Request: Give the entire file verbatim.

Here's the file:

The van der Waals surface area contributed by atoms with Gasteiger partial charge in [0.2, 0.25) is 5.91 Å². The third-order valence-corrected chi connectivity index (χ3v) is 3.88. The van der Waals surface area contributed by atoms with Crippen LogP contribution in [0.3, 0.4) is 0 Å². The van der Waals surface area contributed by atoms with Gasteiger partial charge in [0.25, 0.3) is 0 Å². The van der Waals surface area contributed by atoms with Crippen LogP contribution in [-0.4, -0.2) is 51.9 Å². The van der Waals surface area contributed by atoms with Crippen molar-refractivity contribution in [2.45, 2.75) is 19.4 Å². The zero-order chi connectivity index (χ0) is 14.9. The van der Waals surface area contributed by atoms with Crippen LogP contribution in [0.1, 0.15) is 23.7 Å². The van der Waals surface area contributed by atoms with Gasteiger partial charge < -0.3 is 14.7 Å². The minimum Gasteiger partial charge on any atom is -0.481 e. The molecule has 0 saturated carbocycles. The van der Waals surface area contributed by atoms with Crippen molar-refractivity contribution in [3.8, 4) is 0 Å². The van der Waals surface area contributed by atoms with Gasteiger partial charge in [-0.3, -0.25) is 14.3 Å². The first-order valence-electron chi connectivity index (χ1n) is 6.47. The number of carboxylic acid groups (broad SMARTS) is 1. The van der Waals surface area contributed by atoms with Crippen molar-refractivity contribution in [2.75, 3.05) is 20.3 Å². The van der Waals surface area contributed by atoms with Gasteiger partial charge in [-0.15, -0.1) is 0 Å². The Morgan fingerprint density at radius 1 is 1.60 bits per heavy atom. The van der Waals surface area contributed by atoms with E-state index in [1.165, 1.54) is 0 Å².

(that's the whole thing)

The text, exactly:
The van der Waals surface area contributed by atoms with Gasteiger partial charge in [0.2, 0.25) is 5.91 Å². The third-order valence-corrected chi connectivity index (χ3v) is 3.88. The van der Waals surface area contributed by atoms with Crippen LogP contribution in [0.3, 0.4) is 0 Å². The van der Waals surface area contributed by atoms with Gasteiger partial charge in [0.25, 0.3) is 0 Å². The van der Waals surface area contributed by atoms with Crippen LogP contribution in [-0.4, -0.2) is 51.9 Å². The van der Waals surface area contributed by atoms with Crippen molar-refractivity contribution in [2.45, 2.75) is 19.4 Å². The zero-order chi connectivity index (χ0) is 14.9. The van der Waals surface area contributed by atoms with Crippen LogP contribution in [0.1, 0.15) is 23.7 Å². The van der Waals surface area contributed by atoms with Gasteiger partial charge < -0.3 is 14.7 Å². The minimum Gasteiger partial charge on any atom is -0.481 e. The molecule has 0 saturated carbocycles. The van der Waals surface area contributed by atoms with Crippen molar-refractivity contribution in [3.8, 4) is 0 Å². The van der Waals surface area contributed by atoms with Gasteiger partial charge in [-0.3, -0.25) is 14.3 Å². The first-order valence-electron chi connectivity index (χ1n) is 6.47. The number of carboxylic acid groups (broad SMARTS) is 1. The van der Waals surface area contributed by atoms with Crippen molar-refractivity contribution in [2.75, 3.05) is 20.3 Å². The van der Waals surface area contributed by atoms with Gasteiger partial charge in [-0.15, -0.1) is 0 Å². The Morgan fingerprint density at radius 1 is 1.60 bits per heavy atom. The van der Waals surface area contributed by atoms with E-state index in [1.165, 1.54) is 0 Å².